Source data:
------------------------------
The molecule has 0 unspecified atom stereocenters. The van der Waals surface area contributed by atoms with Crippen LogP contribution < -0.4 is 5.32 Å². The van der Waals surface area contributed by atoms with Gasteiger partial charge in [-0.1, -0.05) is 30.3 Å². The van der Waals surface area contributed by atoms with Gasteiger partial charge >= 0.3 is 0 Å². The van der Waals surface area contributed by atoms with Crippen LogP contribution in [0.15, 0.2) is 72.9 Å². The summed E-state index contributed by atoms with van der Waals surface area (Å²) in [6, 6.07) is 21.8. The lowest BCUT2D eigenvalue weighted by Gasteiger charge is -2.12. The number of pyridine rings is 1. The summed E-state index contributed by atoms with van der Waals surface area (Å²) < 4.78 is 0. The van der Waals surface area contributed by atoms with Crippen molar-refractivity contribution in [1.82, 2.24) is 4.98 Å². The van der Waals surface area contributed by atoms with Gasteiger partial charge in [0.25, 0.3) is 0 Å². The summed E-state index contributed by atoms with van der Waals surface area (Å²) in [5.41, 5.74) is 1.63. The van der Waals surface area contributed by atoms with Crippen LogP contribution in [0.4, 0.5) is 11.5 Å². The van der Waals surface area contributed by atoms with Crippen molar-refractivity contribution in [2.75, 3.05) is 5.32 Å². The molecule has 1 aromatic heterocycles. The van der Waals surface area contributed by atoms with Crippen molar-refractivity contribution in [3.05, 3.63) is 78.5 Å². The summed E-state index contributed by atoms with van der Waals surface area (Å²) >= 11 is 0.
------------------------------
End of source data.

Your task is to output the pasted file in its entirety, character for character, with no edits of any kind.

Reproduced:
The molecule has 0 unspecified atom stereocenters. The van der Waals surface area contributed by atoms with Crippen LogP contribution < -0.4 is 5.32 Å². The van der Waals surface area contributed by atoms with Gasteiger partial charge in [-0.1, -0.05) is 30.3 Å². The van der Waals surface area contributed by atoms with Gasteiger partial charge >= 0.3 is 0 Å². The van der Waals surface area contributed by atoms with Crippen LogP contribution in [0.15, 0.2) is 72.9 Å². The summed E-state index contributed by atoms with van der Waals surface area (Å²) in [6, 6.07) is 21.8. The lowest BCUT2D eigenvalue weighted by Gasteiger charge is -2.12. The number of pyridine rings is 1. The summed E-state index contributed by atoms with van der Waals surface area (Å²) < 4.78 is 0. The van der Waals surface area contributed by atoms with Crippen molar-refractivity contribution in [1.82, 2.24) is 4.98 Å². The van der Waals surface area contributed by atoms with Gasteiger partial charge in [0.25, 0.3) is 0 Å². The summed E-state index contributed by atoms with van der Waals surface area (Å²) in [5.41, 5.74) is 1.63. The van der Waals surface area contributed by atoms with Crippen LogP contribution in [0.4, 0.5) is 11.5 Å². The van der Waals surface area contributed by atoms with Crippen molar-refractivity contribution in [2.75, 3.05) is 5.32 Å². The molecule has 1 aromatic heterocycles. The van der Waals surface area contributed by atoms with Crippen molar-refractivity contribution in [3.05, 3.63) is 78.5 Å². The summed E-state index contributed by atoms with van der Waals surface area (Å²) >= 11 is 0.